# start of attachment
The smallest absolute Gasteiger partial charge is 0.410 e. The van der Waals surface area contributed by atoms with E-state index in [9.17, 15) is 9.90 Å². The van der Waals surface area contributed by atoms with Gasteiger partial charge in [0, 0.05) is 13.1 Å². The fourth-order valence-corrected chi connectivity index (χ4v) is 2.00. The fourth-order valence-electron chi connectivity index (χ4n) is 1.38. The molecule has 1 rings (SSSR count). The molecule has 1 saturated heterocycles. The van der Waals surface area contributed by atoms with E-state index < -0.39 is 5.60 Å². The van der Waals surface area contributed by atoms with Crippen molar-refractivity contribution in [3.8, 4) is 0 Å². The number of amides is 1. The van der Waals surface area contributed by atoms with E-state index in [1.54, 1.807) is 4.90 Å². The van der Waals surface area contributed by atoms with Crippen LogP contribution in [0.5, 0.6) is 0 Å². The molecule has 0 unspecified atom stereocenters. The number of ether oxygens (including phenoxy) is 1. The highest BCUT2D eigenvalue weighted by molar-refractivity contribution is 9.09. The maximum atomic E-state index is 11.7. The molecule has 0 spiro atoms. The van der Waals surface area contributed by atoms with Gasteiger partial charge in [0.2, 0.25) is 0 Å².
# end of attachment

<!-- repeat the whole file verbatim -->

The smallest absolute Gasteiger partial charge is 0.410 e. The van der Waals surface area contributed by atoms with E-state index in [9.17, 15) is 9.90 Å². The van der Waals surface area contributed by atoms with Gasteiger partial charge in [0, 0.05) is 13.1 Å². The fourth-order valence-corrected chi connectivity index (χ4v) is 2.00. The fourth-order valence-electron chi connectivity index (χ4n) is 1.38. The molecule has 1 rings (SSSR count). The molecule has 1 saturated heterocycles. The van der Waals surface area contributed by atoms with E-state index < -0.39 is 5.60 Å². The van der Waals surface area contributed by atoms with Crippen molar-refractivity contribution in [3.8, 4) is 0 Å². The number of amides is 1. The van der Waals surface area contributed by atoms with E-state index in [1.54, 1.807) is 4.90 Å². The van der Waals surface area contributed by atoms with Crippen LogP contribution in [0.5, 0.6) is 0 Å². The molecule has 0 unspecified atom stereocenters. The number of ether oxygens (including phenoxy) is 1. The highest BCUT2D eigenvalue weighted by molar-refractivity contribution is 9.09. The maximum atomic E-state index is 11.7. The molecule has 0 spiro atoms. The van der Waals surface area contributed by atoms with Gasteiger partial charge in [0.2, 0.25) is 0 Å².